Modern Day Pilgrims

VISITING THE PATHS WHERE JESUS WALKED

DAYANA FERNANDEZ lays her crucifix down on the thick slab of smooth, rose-colored stone, then raises the gold and jade cross to her lips and gently kisses it. She crosses herself as she steps away from the coffin-sized rock, the place where many Christians believe Jesus was anointed before he was buried.

Here in the Church of the Holy Sepulcher, others bend down to kiss the rock, which is covered by a hanging canopy of about a dozen ornamental oil lamps, as tourists snap pictures of each other touching the stone.

For Ms. Fernandez, a Roman Catholic from Ecuador, visiting the places where Jesus walked has brought the Bible to life. The church is especially revered by Catholic and Orthodox Christians, who believe it marks the site of Jesus' crucifixion, burial, and resurrection.

The Via Dolorosa, or 12 stations of the cross, including those here, was marked by Queen Helena, the mother of Emperor Constantine, during her pilgrimage in 326. The foundation of Constantine's original church, subsequently built in 335, buttresses today's structure, which dates to 1149.

"I'm very Catholic and it's a great feeling to actually come here. It's always been a dream for me to come, and now that I'm here, I feel the presence of God very strongly. It's an amazing feeling for me to come to the Old City of Jerusalem - it's where Christianity began. I think it will change my life. Lots of people in Ecuador are very Catholic but never go to church. For me, it will be more personal. When you see something and learn that Jesus passed through here, it's an incredible sensation. Inside the church, the pictures are so beautiful and you feel God's presence.

"This rock is probably the most important place. I know there's no way of knowing if this is the exact spot where Jesus was anointed. People may have come here over the years and changed the locations. The most important thing for me is the belief that Jesus was here."

'PLACE CLOSEST TO GOD'

LOIS MORGAN STANDS with a thin Hebrew book cupped in her hands and begins to read Mincha, the main afternoon service of Judaism's thrice-daily prayers, just as she has for most of her life. Except this time, for the first time, she is standing in front of the Western Wall, the holiest place in Judaism.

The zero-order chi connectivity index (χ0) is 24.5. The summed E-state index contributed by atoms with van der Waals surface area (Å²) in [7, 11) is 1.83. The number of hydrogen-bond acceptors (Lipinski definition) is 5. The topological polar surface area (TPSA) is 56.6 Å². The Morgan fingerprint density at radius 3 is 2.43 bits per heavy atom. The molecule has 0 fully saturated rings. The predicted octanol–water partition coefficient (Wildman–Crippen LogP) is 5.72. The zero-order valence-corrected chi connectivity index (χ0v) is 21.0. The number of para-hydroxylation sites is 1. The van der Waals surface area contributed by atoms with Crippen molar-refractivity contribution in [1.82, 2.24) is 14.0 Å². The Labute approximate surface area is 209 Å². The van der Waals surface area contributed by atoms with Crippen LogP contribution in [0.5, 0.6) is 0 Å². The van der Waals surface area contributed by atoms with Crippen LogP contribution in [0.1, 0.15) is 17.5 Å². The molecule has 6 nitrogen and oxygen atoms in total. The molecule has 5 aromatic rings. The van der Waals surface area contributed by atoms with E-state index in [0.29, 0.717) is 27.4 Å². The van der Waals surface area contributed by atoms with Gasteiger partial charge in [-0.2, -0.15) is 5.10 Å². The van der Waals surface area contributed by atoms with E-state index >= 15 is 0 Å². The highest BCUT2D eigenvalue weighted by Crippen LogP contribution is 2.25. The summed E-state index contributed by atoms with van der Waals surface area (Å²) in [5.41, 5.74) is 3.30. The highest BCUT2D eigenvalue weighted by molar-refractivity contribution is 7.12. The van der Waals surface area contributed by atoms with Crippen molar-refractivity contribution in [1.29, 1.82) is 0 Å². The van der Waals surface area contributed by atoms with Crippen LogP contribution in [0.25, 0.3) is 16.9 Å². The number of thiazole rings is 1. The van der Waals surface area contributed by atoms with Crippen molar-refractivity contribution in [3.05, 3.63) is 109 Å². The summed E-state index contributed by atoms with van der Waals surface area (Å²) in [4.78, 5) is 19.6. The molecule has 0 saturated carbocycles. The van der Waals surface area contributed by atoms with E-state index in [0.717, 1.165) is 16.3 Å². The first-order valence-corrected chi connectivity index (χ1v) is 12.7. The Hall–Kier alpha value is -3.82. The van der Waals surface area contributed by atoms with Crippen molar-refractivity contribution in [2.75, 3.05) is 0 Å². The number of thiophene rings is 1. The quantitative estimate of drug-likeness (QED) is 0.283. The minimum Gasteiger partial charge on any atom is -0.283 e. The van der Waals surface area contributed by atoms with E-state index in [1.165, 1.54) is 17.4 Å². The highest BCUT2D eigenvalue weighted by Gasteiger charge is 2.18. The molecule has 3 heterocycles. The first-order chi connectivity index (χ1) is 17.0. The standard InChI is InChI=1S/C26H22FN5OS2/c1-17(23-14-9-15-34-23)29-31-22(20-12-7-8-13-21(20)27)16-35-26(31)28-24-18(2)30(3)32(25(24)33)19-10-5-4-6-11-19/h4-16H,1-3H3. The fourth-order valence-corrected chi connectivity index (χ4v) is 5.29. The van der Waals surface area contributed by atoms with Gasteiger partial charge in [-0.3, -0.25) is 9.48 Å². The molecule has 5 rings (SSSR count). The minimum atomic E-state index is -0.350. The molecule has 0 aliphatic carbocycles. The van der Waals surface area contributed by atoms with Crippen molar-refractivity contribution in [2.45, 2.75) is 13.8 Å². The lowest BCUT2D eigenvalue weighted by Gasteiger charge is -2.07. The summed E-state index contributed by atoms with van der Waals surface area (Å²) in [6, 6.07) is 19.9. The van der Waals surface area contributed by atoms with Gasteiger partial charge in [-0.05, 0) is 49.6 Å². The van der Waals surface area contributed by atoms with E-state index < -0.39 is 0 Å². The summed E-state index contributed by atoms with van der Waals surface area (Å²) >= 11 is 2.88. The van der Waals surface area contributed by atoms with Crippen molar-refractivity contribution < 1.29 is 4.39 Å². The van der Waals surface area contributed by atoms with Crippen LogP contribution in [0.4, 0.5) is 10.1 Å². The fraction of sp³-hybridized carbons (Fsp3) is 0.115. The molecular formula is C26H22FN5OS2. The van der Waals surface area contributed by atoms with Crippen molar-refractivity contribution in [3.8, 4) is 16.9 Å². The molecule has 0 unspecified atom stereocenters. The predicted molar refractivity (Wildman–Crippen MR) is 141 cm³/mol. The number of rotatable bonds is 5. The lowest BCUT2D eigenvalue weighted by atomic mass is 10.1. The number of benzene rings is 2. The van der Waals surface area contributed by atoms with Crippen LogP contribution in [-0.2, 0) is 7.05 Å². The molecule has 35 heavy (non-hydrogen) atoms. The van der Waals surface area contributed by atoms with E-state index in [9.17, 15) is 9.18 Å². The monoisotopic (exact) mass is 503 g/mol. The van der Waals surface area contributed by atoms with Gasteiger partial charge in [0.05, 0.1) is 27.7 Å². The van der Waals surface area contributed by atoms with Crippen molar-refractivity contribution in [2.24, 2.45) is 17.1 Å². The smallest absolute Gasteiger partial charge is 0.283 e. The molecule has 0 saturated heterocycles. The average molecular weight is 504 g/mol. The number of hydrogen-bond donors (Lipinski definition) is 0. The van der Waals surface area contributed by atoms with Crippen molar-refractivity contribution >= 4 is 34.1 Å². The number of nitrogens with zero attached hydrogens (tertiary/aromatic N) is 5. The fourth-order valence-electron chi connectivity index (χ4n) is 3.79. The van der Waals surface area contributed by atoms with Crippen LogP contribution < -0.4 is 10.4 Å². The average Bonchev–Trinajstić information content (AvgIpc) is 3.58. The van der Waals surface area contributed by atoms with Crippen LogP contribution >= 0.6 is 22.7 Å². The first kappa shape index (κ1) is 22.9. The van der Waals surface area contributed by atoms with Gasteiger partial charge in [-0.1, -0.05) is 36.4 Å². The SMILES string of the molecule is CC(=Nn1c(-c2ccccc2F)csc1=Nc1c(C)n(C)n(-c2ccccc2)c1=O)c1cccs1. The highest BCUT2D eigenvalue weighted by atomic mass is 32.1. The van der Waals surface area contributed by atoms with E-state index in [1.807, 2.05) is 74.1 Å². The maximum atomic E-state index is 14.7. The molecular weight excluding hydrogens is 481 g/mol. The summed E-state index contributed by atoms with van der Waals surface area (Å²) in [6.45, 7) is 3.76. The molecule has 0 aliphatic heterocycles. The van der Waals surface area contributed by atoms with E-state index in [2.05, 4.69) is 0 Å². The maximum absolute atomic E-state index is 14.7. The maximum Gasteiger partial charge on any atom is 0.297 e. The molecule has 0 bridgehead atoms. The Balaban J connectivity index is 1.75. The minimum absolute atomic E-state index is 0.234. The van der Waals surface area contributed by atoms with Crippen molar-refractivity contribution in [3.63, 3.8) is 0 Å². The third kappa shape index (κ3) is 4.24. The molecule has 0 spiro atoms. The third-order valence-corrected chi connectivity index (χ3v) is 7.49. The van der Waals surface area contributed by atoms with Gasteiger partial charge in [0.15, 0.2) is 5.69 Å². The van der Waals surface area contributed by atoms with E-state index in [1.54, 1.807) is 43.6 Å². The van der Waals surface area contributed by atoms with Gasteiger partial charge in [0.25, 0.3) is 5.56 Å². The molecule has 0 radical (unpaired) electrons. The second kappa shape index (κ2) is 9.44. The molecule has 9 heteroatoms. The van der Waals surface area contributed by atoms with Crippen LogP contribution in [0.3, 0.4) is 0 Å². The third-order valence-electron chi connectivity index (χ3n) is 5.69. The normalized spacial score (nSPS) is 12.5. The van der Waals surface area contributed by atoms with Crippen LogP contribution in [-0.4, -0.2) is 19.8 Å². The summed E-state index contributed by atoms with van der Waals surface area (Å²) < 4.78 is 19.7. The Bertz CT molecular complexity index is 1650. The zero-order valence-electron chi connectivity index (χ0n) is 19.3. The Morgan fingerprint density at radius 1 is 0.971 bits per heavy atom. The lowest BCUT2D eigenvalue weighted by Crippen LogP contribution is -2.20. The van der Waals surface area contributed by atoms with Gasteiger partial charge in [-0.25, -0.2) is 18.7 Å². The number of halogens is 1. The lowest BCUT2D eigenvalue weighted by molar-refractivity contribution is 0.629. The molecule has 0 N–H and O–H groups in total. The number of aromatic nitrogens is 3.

The towering limestone structure is the remnant of what was a retaining wall of the Second Temple, destroyed AD 70. Around her, women crying over the temple's destruction are reminders of why it was often called the "Wailing Wall." A few hours away from the onset of the Jewish Sabbath at sundown, some lean on one arm and weep. Some sway as they whisper prayers, some kiss the well-worn stones, and others slip crumpled-up messages to God between the crevices.

But Mrs. Morgan, a modern Orthodox Hebrew teacher from Newton, Mass., prays quietly and retreats, overcome more by a sense of disbelief at having finally reached the place Jews believe is closest to God.

"It doesn't look real. It looks like a stage set because it looks so perfect, and even after 2,000 years, it doesn't really look like it's aged. I've spent my whole life studying Torah, and I'm observant anyway, so I don't know if it's going to make me a more religious person.

"I've always believed that religion is portable. I'm a Diaspora Jew, and to me that meant that you could be a Jew anywhere. But to look at something that is thousands of years old, it seems like the Jewish people itself - eternal. I've just stepped off a plane, and it seems too fast - you don't have enough time to prepare yourself for the impact.